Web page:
The elephant festival is an annual event held in Jaipur, capital of Rajasthan, India on the day before the Hindu festival of
Holi (also known as the festival of colours). The venue for the elephant festival is the Chaugan Stadium in the old city, just behind the City Palace. The festival does not have any great historical roots and appears to have been established mainly as a tourist attraction. That said it appears to be much enjoyed by locals and visitors alike and is a riot of colour and an excellent opportunity to see lots elephants in their party frocks along with dancing girls, camels, monkey men and much much more. Even better, the traditional Indian approach to running this sort of event means it is very easy to get back stage and see the elephants getting ready. The elephants themselves were in seventh heaven – lots of lush grass to devour, although I suspect the ground staff may not have been so enthusiastic about the aftermath.
The festival got underway with a parade of elephants, bullock carts, camels, dancers and musicians; all very
colourful and noisy. There followed the best-dressed elephant competition, lots of traditional dancing and music, tug of war (elephant v tourists); elephant winning comfortably. Some years there is also elephant polo. By late afternoon the festival had descended into anarchy. Visitors and locals alike clustered around the centre of the action depriving those who stayed in the stands of a view. The appeals of the compere fell on deaf ears, until she made an announcement that “the police would help people to find their seats”; that worked for about 5 minutes. Fortunately, the general confusion also meant access to the roof of the grandstand was left unguarded, so I managed to get a good view regardless of the chaos at ground level. By now dusk was falling and bonfires were being lit at most road junctions in the old city. This is the prelude to Holi and is intended to represent the triumph of good over evil by burning Holika, the evil sister of King Hiranyakashyapu –or so I am told.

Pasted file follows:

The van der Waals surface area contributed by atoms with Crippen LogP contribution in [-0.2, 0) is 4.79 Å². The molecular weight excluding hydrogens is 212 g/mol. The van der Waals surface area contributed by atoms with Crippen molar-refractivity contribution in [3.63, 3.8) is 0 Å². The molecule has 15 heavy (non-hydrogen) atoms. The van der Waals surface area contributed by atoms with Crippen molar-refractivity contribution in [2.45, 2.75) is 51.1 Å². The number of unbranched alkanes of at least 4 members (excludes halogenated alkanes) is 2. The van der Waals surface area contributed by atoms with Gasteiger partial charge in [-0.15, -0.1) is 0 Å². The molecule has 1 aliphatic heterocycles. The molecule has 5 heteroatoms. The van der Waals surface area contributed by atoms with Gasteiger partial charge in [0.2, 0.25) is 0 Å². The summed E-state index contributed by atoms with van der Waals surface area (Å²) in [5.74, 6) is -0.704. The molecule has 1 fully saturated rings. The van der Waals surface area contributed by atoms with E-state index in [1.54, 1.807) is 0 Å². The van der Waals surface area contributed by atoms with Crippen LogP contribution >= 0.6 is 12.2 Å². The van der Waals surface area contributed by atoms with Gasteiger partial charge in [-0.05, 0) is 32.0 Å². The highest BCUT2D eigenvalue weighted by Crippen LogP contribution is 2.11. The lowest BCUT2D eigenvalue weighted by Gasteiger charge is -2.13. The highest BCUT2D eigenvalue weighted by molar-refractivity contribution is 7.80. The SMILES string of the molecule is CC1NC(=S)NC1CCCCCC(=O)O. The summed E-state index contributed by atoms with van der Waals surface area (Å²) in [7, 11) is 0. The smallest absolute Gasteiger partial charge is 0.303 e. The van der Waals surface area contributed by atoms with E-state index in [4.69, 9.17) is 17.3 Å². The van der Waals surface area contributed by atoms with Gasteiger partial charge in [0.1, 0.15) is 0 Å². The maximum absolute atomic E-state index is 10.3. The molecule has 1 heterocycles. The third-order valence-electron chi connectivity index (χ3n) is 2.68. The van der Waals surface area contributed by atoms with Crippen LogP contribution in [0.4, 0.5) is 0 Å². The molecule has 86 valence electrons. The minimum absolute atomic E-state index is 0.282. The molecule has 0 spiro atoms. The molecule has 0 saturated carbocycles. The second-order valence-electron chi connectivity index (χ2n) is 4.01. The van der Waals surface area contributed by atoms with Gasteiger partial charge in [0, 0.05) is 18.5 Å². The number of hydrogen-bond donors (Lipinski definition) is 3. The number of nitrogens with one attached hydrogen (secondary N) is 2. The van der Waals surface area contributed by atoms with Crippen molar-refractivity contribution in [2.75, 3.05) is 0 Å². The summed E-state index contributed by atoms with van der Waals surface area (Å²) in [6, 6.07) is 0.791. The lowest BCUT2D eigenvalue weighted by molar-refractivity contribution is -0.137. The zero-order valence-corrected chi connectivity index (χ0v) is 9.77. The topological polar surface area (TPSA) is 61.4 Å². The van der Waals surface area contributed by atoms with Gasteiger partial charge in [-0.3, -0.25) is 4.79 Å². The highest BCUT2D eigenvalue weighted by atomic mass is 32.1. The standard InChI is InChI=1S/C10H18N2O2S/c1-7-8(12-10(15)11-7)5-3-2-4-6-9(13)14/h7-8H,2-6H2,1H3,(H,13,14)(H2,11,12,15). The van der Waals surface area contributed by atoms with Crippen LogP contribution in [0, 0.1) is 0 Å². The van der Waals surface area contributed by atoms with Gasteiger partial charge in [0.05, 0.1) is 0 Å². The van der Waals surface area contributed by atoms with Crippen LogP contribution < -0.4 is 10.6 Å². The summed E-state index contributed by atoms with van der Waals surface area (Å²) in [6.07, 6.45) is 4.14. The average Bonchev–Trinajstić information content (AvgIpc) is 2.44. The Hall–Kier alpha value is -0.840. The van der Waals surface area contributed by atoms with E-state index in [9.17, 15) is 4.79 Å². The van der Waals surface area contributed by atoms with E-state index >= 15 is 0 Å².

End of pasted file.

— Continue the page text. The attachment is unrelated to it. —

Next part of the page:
Photo credits: Jeremy Richards.